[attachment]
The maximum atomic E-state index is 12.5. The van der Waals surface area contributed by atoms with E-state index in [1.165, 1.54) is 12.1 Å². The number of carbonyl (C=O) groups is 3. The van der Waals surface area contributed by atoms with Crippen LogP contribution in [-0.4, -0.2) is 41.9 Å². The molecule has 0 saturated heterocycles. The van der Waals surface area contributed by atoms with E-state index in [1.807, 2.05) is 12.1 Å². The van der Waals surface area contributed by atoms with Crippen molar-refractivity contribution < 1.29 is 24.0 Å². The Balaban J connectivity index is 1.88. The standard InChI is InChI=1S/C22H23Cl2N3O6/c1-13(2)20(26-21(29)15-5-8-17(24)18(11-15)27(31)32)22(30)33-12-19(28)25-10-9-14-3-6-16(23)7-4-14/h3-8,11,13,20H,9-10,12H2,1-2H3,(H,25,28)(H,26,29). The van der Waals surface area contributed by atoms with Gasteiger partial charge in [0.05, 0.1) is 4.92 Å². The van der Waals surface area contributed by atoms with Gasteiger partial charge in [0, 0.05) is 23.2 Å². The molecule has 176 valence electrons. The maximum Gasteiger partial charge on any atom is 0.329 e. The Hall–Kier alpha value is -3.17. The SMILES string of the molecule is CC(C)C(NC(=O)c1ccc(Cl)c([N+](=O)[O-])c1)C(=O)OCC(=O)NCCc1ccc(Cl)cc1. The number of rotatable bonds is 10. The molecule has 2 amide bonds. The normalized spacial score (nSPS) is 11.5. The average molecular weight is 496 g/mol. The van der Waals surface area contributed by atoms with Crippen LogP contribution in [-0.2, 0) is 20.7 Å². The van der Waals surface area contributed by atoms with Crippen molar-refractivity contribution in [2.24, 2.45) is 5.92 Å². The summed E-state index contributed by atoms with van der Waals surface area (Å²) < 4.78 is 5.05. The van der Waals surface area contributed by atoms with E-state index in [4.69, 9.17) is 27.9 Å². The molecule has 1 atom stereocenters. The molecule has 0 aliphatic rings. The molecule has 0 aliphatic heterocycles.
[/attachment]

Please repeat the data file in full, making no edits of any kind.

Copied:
The maximum atomic E-state index is 12.5. The van der Waals surface area contributed by atoms with E-state index in [1.165, 1.54) is 12.1 Å². The number of carbonyl (C=O) groups is 3. The van der Waals surface area contributed by atoms with Crippen LogP contribution in [-0.4, -0.2) is 41.9 Å². The molecule has 0 saturated heterocycles. The van der Waals surface area contributed by atoms with E-state index in [1.807, 2.05) is 12.1 Å². The van der Waals surface area contributed by atoms with Crippen molar-refractivity contribution < 1.29 is 24.0 Å². The Balaban J connectivity index is 1.88. The standard InChI is InChI=1S/C22H23Cl2N3O6/c1-13(2)20(26-21(29)15-5-8-17(24)18(11-15)27(31)32)22(30)33-12-19(28)25-10-9-14-3-6-16(23)7-4-14/h3-8,11,13,20H,9-10,12H2,1-2H3,(H,25,28)(H,26,29). The van der Waals surface area contributed by atoms with Gasteiger partial charge in [0.05, 0.1) is 4.92 Å². The van der Waals surface area contributed by atoms with Gasteiger partial charge in [0, 0.05) is 23.2 Å². The molecule has 176 valence electrons. The maximum Gasteiger partial charge on any atom is 0.329 e. The Hall–Kier alpha value is -3.17. The SMILES string of the molecule is CC(C)C(NC(=O)c1ccc(Cl)c([N+](=O)[O-])c1)C(=O)OCC(=O)NCCc1ccc(Cl)cc1. The number of rotatable bonds is 10. The molecule has 2 amide bonds. The normalized spacial score (nSPS) is 11.5. The average molecular weight is 496 g/mol. The van der Waals surface area contributed by atoms with Crippen LogP contribution in [-0.2, 0) is 20.7 Å². The van der Waals surface area contributed by atoms with Crippen molar-refractivity contribution in [2.24, 2.45) is 5.92 Å². The summed E-state index contributed by atoms with van der Waals surface area (Å²) < 4.78 is 5.05. The van der Waals surface area contributed by atoms with E-state index in [4.69, 9.17) is 27.9 Å². The molecule has 1 atom stereocenters. The molecule has 0 aliphatic rings. The molecule has 0 aliphatic heterocycles.